The health vs wealth battle can be a real deterrent to eating healthy.
It seems that the healthier we eat the bigger the bill, not to mention the shelf-life is also limited. When I speak to many people about their diet, they say that want to eat healthy but find that the expense of this limits them in doing so regularly.
It’s no secret that eating well does good for our health. A well balanced diet has been proven to boost energy levels, provide nutrients for growth & repair, helps prevent diet-related illnesses and helps to maintain a healthy BMI.
So what can we do to eat healthy on a budget?
Write a shopping list and stick to it.
This comes with planning meals for the week. Ensuring you plan your meals, write a shopping list and stick to it to avoid those “one-item” shopping trips.
These can be more cost consuming in terms of travel expense, but realistically who goes to the shop and only ever buys one item? No doubt your eyes are appealed by what’s on offer causing you to spend more money, leading onto tip #2…
Only buy what you need.
It is easy to get “spend happy” looking at offers on foods. This can cause us to buy foods we don’t actually need or even want.
We become guilty of rationalising this by having a “well it’s on offer” mentality. By no means am I saying don’t take advantage of a BOGOF offer – but stick to the rule of only buying this if it’s a regular item in your shopping basket.
Try the supermarkets own.
Hey don’t knock it until you’ve tried it!
Supermarkets own products are significantly cheaper than the branded alternatives. This simple lifestyle change can add pounds to the pocket and in my own opinion they don’t taste too dissimilar either.
Make the freezer your friend.
As i’ve already mentioned, healthy food can have a shorter shelf-life compared to other foods. However, there are many favourites we can store in the freezer for as and when we want them.
My personal fave is frozen fruit to throw in a smoothie in the morning – it also keeps it cooler for longer!
Find the time to prep.
This is something I am guilty of not doing enough of. Working 9-5, trying to balance a social life, keeping active, having your own hobbies, it can be hard to find the time to meal prep.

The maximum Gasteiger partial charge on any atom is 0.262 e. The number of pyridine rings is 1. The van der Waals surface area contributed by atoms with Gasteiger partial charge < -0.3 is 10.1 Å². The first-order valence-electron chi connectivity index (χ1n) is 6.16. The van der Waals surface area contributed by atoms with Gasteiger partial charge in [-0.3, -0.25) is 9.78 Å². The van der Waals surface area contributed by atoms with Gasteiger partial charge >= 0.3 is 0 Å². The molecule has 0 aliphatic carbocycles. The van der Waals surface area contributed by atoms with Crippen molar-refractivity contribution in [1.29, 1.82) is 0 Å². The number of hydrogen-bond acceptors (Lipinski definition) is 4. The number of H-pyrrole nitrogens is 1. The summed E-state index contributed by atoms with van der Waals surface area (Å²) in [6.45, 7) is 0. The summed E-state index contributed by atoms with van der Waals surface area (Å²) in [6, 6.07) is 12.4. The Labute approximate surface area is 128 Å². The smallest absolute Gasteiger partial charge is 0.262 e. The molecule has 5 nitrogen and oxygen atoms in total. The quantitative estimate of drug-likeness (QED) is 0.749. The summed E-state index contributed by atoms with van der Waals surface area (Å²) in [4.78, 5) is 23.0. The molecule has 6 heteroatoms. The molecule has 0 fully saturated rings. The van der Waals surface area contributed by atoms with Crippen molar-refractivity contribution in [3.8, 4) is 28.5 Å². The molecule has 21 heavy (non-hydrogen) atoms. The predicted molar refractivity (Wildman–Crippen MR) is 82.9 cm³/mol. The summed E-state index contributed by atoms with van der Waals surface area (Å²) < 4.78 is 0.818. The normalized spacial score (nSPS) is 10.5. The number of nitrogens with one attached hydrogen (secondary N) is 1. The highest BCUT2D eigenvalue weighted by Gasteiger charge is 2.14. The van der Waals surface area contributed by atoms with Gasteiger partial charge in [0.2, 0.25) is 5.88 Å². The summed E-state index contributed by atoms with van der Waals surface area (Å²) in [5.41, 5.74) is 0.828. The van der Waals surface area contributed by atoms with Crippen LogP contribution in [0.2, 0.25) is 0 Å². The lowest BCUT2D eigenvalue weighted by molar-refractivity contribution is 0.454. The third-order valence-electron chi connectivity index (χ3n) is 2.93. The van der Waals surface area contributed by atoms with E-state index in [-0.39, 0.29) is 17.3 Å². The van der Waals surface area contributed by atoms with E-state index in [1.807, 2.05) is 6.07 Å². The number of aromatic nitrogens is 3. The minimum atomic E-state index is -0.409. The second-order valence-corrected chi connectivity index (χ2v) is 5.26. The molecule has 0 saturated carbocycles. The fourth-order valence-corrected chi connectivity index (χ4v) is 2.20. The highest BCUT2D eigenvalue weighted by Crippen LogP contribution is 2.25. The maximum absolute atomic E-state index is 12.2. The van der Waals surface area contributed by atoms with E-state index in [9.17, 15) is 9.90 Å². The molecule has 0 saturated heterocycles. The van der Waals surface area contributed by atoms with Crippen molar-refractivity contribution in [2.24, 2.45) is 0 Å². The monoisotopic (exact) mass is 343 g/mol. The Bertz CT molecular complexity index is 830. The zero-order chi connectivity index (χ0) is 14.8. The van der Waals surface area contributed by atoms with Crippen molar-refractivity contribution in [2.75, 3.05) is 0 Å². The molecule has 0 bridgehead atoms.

Yes, nipping to the corner shop and picking up a meal deal on your lunch break is quicker and more convenient, but the cost of this does add up over time.
Say you had a £3.50 meal deal every weekday for the month, this calculates at a staggers £70 out of your pay – wowza. Meal prep is the key to avoiding this!
Cook in bulk & waste nothing.
Now in reference to tip #5 I’m not saying prepping meals needs to be done daily. Instead of prepping a new meal for tea or lunch each evening, bulk prep your meals one or two nights a week.
Then what’s left over shove in the freezer or use the following day, perfect for when you really don’t feel up to cooking from scratch. This is found to more cost effective and can save a few pennies in your pocket for other luxuries in life.
Buy what is in season.
Yes, we are fortunate enough to buy whatever fruit & veg that we want whatever the time of year.
However, buying what’s in season is generally cheaper and fresher. Not to mention it’s better for the environment, reducing the emissions of this being imported from other countries or being grown in heated greenhouses.
Do your research.
Many supermarkets now offer a money back guarantee if you can find your food shop cheaper elsewhere. Take advantage of this! It’s usually printed at the bottom of your receipt, as with anything important – check the small print.
Remember, balance is important.
Yes you may spend a few more pennies on your food shop one month more so than the other but adopting these simple lifestyle changes can make a big difference to the cost of your food shop in the long run.
So there it is, there really is no excuse to not eating healthy!
I'm Aimee creator of 'Aims On Health'.
Here you'll find things all health and wellness but my main interests lie in public health.
My work experience involves working with vulnerable groups in society, providing health eduction and promoting positive behaviour change. I have also just completed a Master of Public Health degree at the University of Liverpool.
Feel free to contact me for advice and support by clicking on the contact page!